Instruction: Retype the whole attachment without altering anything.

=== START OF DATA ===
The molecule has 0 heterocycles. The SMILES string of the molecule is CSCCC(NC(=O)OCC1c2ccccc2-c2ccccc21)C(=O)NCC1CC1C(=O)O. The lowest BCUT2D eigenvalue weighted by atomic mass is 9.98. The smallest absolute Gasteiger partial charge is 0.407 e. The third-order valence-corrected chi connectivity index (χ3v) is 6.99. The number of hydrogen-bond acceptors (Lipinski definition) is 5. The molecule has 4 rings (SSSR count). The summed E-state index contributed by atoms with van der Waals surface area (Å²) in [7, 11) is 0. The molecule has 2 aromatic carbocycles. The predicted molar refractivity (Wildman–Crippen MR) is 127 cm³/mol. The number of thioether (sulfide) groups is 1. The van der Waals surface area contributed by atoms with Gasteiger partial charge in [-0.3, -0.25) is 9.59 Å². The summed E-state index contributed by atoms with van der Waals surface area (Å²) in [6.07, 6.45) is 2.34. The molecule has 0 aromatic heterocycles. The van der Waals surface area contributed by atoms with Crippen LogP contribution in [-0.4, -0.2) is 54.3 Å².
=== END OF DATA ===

The molecule has 0 heterocycles. The SMILES string of the molecule is CSCCC(NC(=O)OCC1c2ccccc2-c2ccccc21)C(=O)NCC1CC1C(=O)O. The lowest BCUT2D eigenvalue weighted by atomic mass is 9.98. The smallest absolute Gasteiger partial charge is 0.407 e. The third-order valence-corrected chi connectivity index (χ3v) is 6.99. The number of hydrogen-bond acceptors (Lipinski definition) is 5. The molecule has 4 rings (SSSR count). The summed E-state index contributed by atoms with van der Waals surface area (Å²) in [7, 11) is 0. The molecule has 2 aromatic carbocycles. The predicted molar refractivity (Wildman–Crippen MR) is 127 cm³/mol. The number of thioether (sulfide) groups is 1. The van der Waals surface area contributed by atoms with Gasteiger partial charge in [-0.3, -0.25) is 9.59 Å². The summed E-state index contributed by atoms with van der Waals surface area (Å²) in [6.07, 6.45) is 2.34. The molecule has 0 aromatic heterocycles. The van der Waals surface area contributed by atoms with Crippen LogP contribution in [-0.4, -0.2) is 54.3 Å².